Despite some testy moments, Israeli Prime Minister Ehud Barak and Palestinian Authority chairman Yasser Arafat left their summit in Oslo with US President Bill Clinton in early November seemingly energized by the event's peculiar attempt to summon courage from the memory of Yitzhak Rabin. To keep to the schedule laid out at Sharm e-Sheik, the negotiating teams needed to convene immediately to begin crafting a framework agreement for final-status talks by February 13.
Barak seemed especially determined to stay on schedule after a series of pipe bombs exploded on November 7 in a busy downtown section of Netanya, wounding 34. Although police have yet to crack the case, it came the morning after Hamas faxed Reuters a statement promising to step up terror attacks to sabotage Israeli-Palestinian peace talks. In an eerie replay of the Haifa and Tiberias car bombings in September, Barak received word of the terrorist incident while his cabinet was in session. Barak told the cabinet the country is going into a "tough and fateful period," and emerged vowing to press on with the peace process. The next day, final-status negotiators met as scheduled in hopes that the ambitious timetable will keep opponents of Oslo off balance.
The head of the Palestinian team, hard-liner Yasser Abed Rabbo, justified the Netanya attack as understandable in light of Israeli settlement policy. "Expansion of settlements will be the first point on the agenda of the final-status talks and without a halt to settlement activities there will be no progress," he said.
Knowing settlements are a sore subject with the Palestinians, Barak issued a stern warning that the IDF would promptly remove five remaining encampments in Judea/Samaria that did not voluntarily vacate pursuant to an agreement reached with the YESHA council. The YESHA leadership bought a little time for compliant families being uprooted from four outposts, but quietly informed the prime minister they had lost sway with young activists, dubbed "Next Generation," converging on the Maon Farm - established south of Hebron on the site where three Palestinian shepherds murdered Israeli Dov Dribben last year.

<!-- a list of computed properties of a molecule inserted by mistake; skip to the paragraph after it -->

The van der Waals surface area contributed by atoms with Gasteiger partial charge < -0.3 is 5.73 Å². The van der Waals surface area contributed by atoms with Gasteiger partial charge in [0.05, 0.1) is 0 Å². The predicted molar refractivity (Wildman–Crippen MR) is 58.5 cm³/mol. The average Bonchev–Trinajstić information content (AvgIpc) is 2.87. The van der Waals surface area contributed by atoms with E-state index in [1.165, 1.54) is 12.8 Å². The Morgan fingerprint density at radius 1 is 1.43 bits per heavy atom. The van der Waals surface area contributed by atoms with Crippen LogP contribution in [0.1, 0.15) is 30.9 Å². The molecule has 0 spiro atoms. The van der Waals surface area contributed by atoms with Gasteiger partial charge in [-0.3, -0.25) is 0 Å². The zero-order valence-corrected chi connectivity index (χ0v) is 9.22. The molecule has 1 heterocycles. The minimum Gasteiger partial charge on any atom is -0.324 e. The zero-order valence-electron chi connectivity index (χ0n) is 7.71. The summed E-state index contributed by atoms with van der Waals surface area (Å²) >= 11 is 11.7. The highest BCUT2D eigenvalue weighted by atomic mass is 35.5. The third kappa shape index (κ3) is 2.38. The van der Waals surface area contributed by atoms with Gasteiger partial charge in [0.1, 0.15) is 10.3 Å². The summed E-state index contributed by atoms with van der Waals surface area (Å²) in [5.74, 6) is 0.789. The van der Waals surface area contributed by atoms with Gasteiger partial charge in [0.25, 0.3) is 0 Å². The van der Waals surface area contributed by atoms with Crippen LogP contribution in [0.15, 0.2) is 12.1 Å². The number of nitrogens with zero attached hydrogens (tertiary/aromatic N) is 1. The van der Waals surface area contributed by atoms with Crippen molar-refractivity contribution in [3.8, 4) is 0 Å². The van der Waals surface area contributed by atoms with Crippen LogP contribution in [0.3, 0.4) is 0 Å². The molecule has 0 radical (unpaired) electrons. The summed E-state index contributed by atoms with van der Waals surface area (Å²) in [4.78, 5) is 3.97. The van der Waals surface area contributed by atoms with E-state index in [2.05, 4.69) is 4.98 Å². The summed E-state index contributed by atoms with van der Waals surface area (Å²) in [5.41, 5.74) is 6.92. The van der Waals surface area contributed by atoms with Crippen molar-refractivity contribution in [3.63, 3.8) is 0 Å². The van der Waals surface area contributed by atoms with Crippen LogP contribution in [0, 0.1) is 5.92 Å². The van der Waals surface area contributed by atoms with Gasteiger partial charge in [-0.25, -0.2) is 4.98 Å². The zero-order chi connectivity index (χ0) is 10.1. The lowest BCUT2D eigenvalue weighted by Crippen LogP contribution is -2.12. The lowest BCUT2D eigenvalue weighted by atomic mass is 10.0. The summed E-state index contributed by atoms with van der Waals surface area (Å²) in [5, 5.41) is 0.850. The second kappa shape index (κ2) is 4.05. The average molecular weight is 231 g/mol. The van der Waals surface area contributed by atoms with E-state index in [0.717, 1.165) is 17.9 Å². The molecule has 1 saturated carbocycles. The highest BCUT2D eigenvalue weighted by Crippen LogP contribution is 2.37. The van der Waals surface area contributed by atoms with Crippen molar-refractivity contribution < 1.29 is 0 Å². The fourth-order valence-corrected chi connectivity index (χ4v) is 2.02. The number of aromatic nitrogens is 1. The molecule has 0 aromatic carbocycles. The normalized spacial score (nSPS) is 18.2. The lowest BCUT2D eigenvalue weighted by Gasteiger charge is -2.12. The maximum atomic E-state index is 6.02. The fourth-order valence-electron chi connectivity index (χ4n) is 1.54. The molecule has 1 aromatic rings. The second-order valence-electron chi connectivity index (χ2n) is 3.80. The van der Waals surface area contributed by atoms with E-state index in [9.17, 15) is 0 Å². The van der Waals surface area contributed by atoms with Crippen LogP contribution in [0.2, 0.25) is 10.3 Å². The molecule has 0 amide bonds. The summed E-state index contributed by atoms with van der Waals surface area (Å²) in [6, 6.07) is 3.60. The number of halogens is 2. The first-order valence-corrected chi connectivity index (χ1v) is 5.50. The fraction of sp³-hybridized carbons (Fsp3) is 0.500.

Barak soon ordered in hundreds of unarmed soldiers to stamp out the mini-revolt in an early morning storming of the Maon Farm. The strong show of force quickly overpowered the scattered resistance, including protesters who took refuge in the encampment's makeshift synagogue. Nevertheless, the Maon rebels felt the emotion-laden scene had delivered a message and vowed to return.
With less than 100 days left to flesh out a framework agreement, Barak had his own message to convey - zero tolerance for domestic opposition to his peace moves. He knew that despite their harsh rhetoric, the Palestinians decided to enter final-status talks without a prior Israeli freeze on settlements. Barak used the stand-off at Maon Farm to show the Palestinians he is serious about keeping the settlers in check.
According to Israeli analysts, Barak has pinned much hope on a quiet "back channel" with Arafat, away from the formal talks, to clinch quick trade-offs on the thorniest issues - Jerusalem, settlements and refugees - in order to meet the February timeframe. But the personal rapport needed for such direct, high-level talks began to show signs of wear.
While Barak and Arafat smiled hand-in-hand on stage at a socialist gathering in Paris in mid-November, separately they were trading blows. In one incident, Arafat blamed the Netanya bombing on Israeli mafia. Arafat then sneered when Barak gave notice Israel no longer considers UN Security Council resolution 242 - adopted after the 1967 Six-Day War - fully applicable to Judea/Samaria and Gaza. Always a bone of contention, Barak now maintains 242's references to borders apply only to Egypt and Syria, and not to the unrecognized "Green Line" with Jordan (which occupied the "West Bank" by force in 1948.)